If there were genes for homelessness

Photo by Flickr user St Stev. Click for SourceThis month’s British Journal of Psychiatry has a quietly powerful poem by psychiatrist Sean Spence which highlights the sometimes uncomfortable misconnection between the problems we study and the problems we face.

Spence is well-known for his work in cognitive neuropsychiatry although has had a long-standing interest in treating mental health difficulties in those living on the street.

If Homelessness Were Genetic
by Sean Spence

If homelessness were genetic,
Institutes would be constructed
With tall white walls,
And ‘driven’ people (with thick glasses)
Would congregate
In libraries

And mumble.

If homelessness were genetic
Bright young things
Would draft manifestos
‘To crack the problem’

Girls with braces on their teeth
Would stoop to kiss
Boys with dandruff
At Unit discos

While dancing (slowly)
To ‘Careless Whisper’.

Meanwhile, upstairs, in the offices
Secretaries in long white coats
And horn-rimmed spectacles,
Carrying clipboards,
Would cross their legs
And take dictation:

  ‘Miss Brown, a memo please,
  To the eminent Professor Levchenko,
  “Many thanks indeed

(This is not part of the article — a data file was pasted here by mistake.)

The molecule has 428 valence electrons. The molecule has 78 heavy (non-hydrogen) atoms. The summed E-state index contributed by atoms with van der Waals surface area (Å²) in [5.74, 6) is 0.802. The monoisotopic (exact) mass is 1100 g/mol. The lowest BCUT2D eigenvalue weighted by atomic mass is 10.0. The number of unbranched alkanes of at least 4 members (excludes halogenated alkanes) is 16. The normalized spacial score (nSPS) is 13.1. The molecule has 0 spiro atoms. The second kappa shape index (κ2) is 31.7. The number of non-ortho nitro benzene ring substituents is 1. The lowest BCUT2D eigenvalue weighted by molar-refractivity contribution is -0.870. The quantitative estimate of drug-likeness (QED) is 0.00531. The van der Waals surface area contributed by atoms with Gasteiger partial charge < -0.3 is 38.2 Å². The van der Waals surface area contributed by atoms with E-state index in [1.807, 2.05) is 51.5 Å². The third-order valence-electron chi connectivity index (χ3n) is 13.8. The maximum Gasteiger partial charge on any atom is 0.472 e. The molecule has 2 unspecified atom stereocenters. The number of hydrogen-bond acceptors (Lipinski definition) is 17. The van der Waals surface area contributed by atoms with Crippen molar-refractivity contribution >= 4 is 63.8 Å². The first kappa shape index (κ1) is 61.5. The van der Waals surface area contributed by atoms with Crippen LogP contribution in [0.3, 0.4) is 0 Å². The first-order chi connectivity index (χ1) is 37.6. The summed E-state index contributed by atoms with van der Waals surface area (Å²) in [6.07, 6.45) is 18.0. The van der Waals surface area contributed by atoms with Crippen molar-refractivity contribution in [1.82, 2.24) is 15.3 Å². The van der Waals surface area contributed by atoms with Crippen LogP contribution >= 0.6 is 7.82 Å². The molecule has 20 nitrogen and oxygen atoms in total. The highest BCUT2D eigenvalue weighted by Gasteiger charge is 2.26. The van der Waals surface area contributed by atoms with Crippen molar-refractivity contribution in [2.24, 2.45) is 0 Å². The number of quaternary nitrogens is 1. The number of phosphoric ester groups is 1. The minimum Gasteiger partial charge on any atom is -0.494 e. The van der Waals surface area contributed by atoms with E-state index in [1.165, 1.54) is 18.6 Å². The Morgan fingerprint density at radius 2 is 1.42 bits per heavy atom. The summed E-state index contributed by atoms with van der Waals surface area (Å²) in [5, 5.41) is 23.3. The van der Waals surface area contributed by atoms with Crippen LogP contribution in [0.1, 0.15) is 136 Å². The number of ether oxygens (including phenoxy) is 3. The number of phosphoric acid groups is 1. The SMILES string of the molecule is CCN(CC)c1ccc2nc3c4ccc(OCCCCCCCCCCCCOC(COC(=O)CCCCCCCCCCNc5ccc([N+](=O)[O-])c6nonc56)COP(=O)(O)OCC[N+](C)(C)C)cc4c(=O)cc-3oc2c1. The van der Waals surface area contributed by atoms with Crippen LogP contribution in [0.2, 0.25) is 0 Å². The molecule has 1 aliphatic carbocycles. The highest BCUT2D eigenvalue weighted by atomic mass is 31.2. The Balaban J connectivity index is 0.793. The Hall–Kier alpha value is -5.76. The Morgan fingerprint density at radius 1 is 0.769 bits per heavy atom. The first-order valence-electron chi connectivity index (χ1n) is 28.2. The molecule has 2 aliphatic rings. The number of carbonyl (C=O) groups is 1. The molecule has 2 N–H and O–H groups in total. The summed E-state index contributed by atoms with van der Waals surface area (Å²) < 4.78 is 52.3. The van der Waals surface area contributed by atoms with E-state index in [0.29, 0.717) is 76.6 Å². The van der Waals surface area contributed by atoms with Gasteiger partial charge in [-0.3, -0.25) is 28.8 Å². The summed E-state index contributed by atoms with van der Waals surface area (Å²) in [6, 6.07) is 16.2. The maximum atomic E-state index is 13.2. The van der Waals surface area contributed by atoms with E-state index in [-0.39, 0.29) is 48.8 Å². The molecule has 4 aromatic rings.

For all those sachets you sent to me,
  Of homeless toddlers’ teeth.”’

If homelessness were genetic
Rats from broken homes
Would sleep in cardboard shoeboxes
Evading violent fathers,
Who broke their bones,
While small white mice
With cocaine habits
Would huddle in fear,
Sleeping in doorways,
Receiving calibrated kicks from gangs of passers-by

(A “geneenvironment interaction”).

If homelessness were genetic
Then the limping man, with swollen feet,
A fever,
And the voices crying out within his brain
Would not traipse
Between surgery and casualty
Being turned away
For being roofless

Because, of course,
Homelessness would be genetic

And, therefore,
“Interesting”.

3 Comments

  1. Twist
    Posted August 8, 2010 at 2:54 am | Permalink

    Needs some work.

  2. Dr Graham Pluck
    Posted January 4, 2011 at 5:10 pm | Permalink

    I worked with Professor Spence on research projects into homelessness. He was very well known for his work on brain imaging and on volition. He needn’t have bothered with clinical or research work with the homeless, but he did.

    It was sad then that I learnt of his death on Christmas day. He really was a very good scientist and a caring clinician.

  3. Posted January 8, 2011 at 7:14 pm | Permalink

    Great Poem. The psychology behind “interesting” and worthy of research is often a sad duality. I’m glad to hear he practiced the latter.


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